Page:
How to Stain Furniture

hand with brush applying stain to wood furniture

Staining furniture feels scary because there are special tools and chemicals involved. Words like “toxic” and “permanent damage” leap to mind. At least, that’s how I once felt about it.

I got to thinking about sandpaper and primer, wood chips, and dripping. I nearly talked myself out of the whole thing, but I really hated my old, painted dresser. I learned that once you know how to stain furniture, you can stain just about anything, from kitchen cabinets to intricate dining room chairs.

Step 1 - Prep the Project

First, prep your furniture. Take out any drawers that can be removed, remove doors, unscrew legs—dissemble the piece as much as it allows. It’s much easier to stain furniture if it’s partially or wholly disassembled.

Clean your furniture next. Dust will just get in the way. Remove any fabric elements, like cushioning, or cover them completely with more than one layer of construction paper or plastic. Hold the covering in place with painter’s tape. Place more of your paper or plastic on the floor where you’re working.

Step 2 - Apply Stripper

Look for a good leave-on paint stripper. There are many non-toxic varieties that don’t create fumes. Whatever you pick, follow the directions exactly. In most cases, you apply the stripper with a paintbrush and allow it to sit on the furniture.

You’ll want to use the stripper whether the furniture is painted, like mine, or covered with an existing wood stain that you want to replace. Using stripper can save you labor on sanding.

hand sanding wooden chair

Step 3 - Remove the Old Paint

Once the stripper has set, use a scraper to remove big areas of old paint or stain. You do not need to press hard with the scraper. If there are multiple layers of paint and/or stain on the furniture, you will have to strip it twice. Don’t try to force the issue by scraping aggressively, as this could damage the wood.

The old paint or stain should come off with minimal pressure.

In delicate, ornate, and hard-to-reach areas of the piece, use sandpaper or a sander with multiple attachments. Once you’ve scraped away as much as you can, apply the sander or paper to the entire piece. Sand very lightly; you only want to remove the thinnest layer of wood here. You’re trying to get a fresh, clean piece to work with.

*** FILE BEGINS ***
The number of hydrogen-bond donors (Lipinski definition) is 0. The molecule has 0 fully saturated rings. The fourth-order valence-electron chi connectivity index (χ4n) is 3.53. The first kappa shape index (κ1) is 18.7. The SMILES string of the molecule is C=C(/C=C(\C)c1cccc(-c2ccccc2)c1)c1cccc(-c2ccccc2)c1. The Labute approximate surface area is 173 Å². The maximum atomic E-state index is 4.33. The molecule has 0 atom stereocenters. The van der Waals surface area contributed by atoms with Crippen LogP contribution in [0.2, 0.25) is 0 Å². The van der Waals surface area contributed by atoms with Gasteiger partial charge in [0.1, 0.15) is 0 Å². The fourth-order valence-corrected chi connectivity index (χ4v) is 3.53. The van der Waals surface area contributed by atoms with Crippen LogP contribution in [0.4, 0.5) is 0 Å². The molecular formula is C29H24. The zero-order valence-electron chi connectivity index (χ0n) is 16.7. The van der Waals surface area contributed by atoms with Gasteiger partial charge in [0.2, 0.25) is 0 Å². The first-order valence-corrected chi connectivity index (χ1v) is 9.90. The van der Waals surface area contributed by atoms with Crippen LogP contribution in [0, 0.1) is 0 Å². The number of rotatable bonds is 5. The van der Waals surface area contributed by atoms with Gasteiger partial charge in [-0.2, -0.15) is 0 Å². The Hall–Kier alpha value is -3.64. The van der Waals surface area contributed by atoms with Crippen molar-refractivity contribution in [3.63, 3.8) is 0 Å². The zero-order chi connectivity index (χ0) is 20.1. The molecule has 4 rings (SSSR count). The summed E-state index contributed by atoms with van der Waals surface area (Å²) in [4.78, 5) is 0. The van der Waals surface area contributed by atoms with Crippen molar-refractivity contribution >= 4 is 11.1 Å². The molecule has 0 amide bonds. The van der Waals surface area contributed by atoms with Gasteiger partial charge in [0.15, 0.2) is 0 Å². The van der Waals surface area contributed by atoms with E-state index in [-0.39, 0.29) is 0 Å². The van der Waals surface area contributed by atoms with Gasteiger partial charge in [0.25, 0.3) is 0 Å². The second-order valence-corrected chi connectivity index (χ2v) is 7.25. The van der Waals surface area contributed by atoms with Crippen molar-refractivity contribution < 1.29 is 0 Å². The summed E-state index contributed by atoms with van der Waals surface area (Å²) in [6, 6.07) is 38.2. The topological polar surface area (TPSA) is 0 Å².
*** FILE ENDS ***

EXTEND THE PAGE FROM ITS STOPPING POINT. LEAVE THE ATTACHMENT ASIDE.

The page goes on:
To that end, clean the piece again. There will be lots of sawdust after you sand, so vacuum it up from your work area and clean it off the piece with a damp, clean cloth. Once all the old stuff is sanded and clean, you’re ready to stain.

Step 4 - Test the Stain

Pick your stain carefully, and pre-test it on a dummy piece of wood or a hidden part of the furniture before you start painting it on. Stain reacts differently to different types of wood, and you may find that the color you loved on the sample is something you hate on the piece itself.

The easiest to use by far is the stain-and-poly variety of stain. With this, you may only need to paint one coat. Otherwise, you will need to get clear polyurethane and paint this on once all the stain has dried.

gloved hand applying stain to wood with brush

Step 5 - Stain Your Furniture

Once you’ve found the right stain, stir it well. Pour it into a paint tray and brush it directly on the piece using a paintbrush. Use clean rags to rub lightly over the stain and remove any excess.

Go with the grain when you rub and when you paint. After the first coat of stain has dried thoroughly, you may need to apply a second coat to get the desired look. Wait until everything is dry before you put your furniture back together, remove plastic and complete the project.

Once you know how to stain furniture, you can do similar DIY projects all over your home. Today it's the kitchen table. Next weekend, maybe you'll strip and stain the kitchen cabinets!